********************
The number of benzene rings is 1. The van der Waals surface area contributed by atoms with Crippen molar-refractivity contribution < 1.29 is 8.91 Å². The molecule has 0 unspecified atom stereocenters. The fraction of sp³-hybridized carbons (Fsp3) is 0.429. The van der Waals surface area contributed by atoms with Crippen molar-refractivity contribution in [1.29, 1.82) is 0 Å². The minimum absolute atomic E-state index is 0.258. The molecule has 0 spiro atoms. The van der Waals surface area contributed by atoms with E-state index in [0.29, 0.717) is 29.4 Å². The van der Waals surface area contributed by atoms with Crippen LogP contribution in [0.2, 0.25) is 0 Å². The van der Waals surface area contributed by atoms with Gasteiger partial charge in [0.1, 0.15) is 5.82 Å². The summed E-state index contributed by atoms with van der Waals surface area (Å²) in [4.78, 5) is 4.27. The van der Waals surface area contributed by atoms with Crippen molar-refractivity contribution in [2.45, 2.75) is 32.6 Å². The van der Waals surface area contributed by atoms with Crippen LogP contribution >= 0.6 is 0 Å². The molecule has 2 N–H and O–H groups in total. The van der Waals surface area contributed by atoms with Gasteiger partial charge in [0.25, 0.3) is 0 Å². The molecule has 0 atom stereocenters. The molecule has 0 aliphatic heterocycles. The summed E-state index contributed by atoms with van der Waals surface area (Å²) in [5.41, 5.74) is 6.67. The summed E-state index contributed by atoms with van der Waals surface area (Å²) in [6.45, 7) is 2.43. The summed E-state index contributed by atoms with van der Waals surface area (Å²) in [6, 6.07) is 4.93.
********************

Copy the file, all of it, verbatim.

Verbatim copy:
The number of benzene rings is 1. The van der Waals surface area contributed by atoms with Crippen molar-refractivity contribution < 1.29 is 8.91 Å². The molecule has 0 unspecified atom stereocenters. The fraction of sp³-hybridized carbons (Fsp3) is 0.429. The van der Waals surface area contributed by atoms with Crippen molar-refractivity contribution in [1.29, 1.82) is 0 Å². The minimum absolute atomic E-state index is 0.258. The molecule has 0 spiro atoms. The van der Waals surface area contributed by atoms with E-state index in [0.29, 0.717) is 29.4 Å². The van der Waals surface area contributed by atoms with Crippen LogP contribution in [0.2, 0.25) is 0 Å². The van der Waals surface area contributed by atoms with Gasteiger partial charge in [0.1, 0.15) is 5.82 Å². The summed E-state index contributed by atoms with van der Waals surface area (Å²) in [4.78, 5) is 4.27. The van der Waals surface area contributed by atoms with Crippen molar-refractivity contribution in [2.45, 2.75) is 32.6 Å². The van der Waals surface area contributed by atoms with Crippen LogP contribution >= 0.6 is 0 Å². The molecule has 2 N–H and O–H groups in total. The van der Waals surface area contributed by atoms with Gasteiger partial charge in [0.25, 0.3) is 0 Å². The molecule has 0 atom stereocenters. The molecule has 0 aliphatic heterocycles. The summed E-state index contributed by atoms with van der Waals surface area (Å²) in [5.41, 5.74) is 6.67. The summed E-state index contributed by atoms with van der Waals surface area (Å²) in [6.45, 7) is 2.43. The summed E-state index contributed by atoms with van der Waals surface area (Å²) in [6, 6.07) is 4.93.